Sunday, July 4, 2004

Christian Heritage - July 4 - Peace

"There is no doubt that our world has as its highest goal a complete and eternal peace. Wherever peace is to be seen we fall in love with it. Not only do we fall in love with peace, we also fall in love with the image of peace, we feel then that we should look like it, because everything seems to bend us toward the kingdom of peace. Even when we admit, as one should acknowledge, that peace is beloved by all, we shall see that the goal of reaching it is and should be our only goal. Everything we do in this earthly life, every human effort and project, has as its goal to reach the golden treasure of peace. There is no doubt that peace is our constant goal. Merchants send their ships to stormy seas, always with the aim of calming down their nagging wish for riches. Peasants work hard, their faces bathed in sweat, tilling their fields, because they want to keep at bay their harsh enemy, poverty and hunger. In the same fashion those who run after pleasure, those who crave after honor, those who look for revenge, in a word, everybody and everything, we are all running after peace, for either we try to reach something that we need in order to feel happy and rest, or we try to escape some evil force that troubles us."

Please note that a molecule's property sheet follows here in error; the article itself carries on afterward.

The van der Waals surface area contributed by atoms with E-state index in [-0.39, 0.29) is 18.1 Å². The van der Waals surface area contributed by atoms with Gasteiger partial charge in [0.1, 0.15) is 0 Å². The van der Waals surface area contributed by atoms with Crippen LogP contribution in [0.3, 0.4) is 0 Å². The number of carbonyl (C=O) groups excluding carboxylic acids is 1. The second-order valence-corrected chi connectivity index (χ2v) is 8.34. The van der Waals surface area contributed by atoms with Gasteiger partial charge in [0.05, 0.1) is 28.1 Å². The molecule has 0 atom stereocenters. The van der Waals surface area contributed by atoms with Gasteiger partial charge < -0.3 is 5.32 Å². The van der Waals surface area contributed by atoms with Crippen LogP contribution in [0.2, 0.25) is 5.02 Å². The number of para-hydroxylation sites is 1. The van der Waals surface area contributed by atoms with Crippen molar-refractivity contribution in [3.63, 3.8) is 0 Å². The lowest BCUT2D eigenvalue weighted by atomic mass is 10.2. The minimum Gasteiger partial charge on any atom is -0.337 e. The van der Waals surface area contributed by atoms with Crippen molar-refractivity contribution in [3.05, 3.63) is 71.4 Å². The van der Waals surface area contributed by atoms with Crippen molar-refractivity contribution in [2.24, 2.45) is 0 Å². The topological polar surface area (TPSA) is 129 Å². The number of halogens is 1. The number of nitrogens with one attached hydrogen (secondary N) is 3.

Luis de León, O.S.A. (AD 1527 - 1591), The Names of Christ, from Classics of Western Spirituality, Manuel Durán and William Kluback, Paulist Press, 1984, 214

De León was an Augustinian friar, a poet, mystic, scriptural scholar, and theologian; above all he was a holy man who suffered much for his beliefs. He was the editor of the works of Saint Teresa of Jesus of Avila.

What he says in this quote has an ancient pedigree in the Greco-Roman, and Christian, tradition. Socrates (via Plato) argued that no one knowingly does evil. Aristotle said happiness is the ultimate goal (telos), the highest good, of all life. Augustine once said that all the evil men do, they do to achieve some greater good, some greater peace. Aquinas agreed with Aristotle mutatis mutandis that happiness -- understood as the beatific vision of God in heaven -- was the summum bonum.

I must admit, however, the last few lines of de León's quote have an aroma of Jansenism. Jansenius claimed God absolutely and irresistibly predestines all people either to heaven or to hell. According to Jansenius, due to the Fall, human nature is utterly corrupt and the human will is totally enslaved to a spectrum of "victorious delectation" (LaGrange, Predestination, p. 124). God achieves either end by means of ordaining irresistible poles of attraction or repuslion in people and in their lives. He gives meritorious desires of celestial virtue to those He elects to heaven; but He gives culpable desires of terrestrial gratification to those He elects to hell. Jansenism was officially condemned as a heresy by the Catholic Church, as an excessive perversion of Augustine's views, sometime in the seventeenth century.

To be fair, given that de León was an Augustinian friar and theologian, I am sure he recognized the subtle, key differences between Augustine's sometimes eye-brow-raising views and Jansenus's more bluntly heretical views. I, however, don't know enough to even to begin to wade into or out of the debate.

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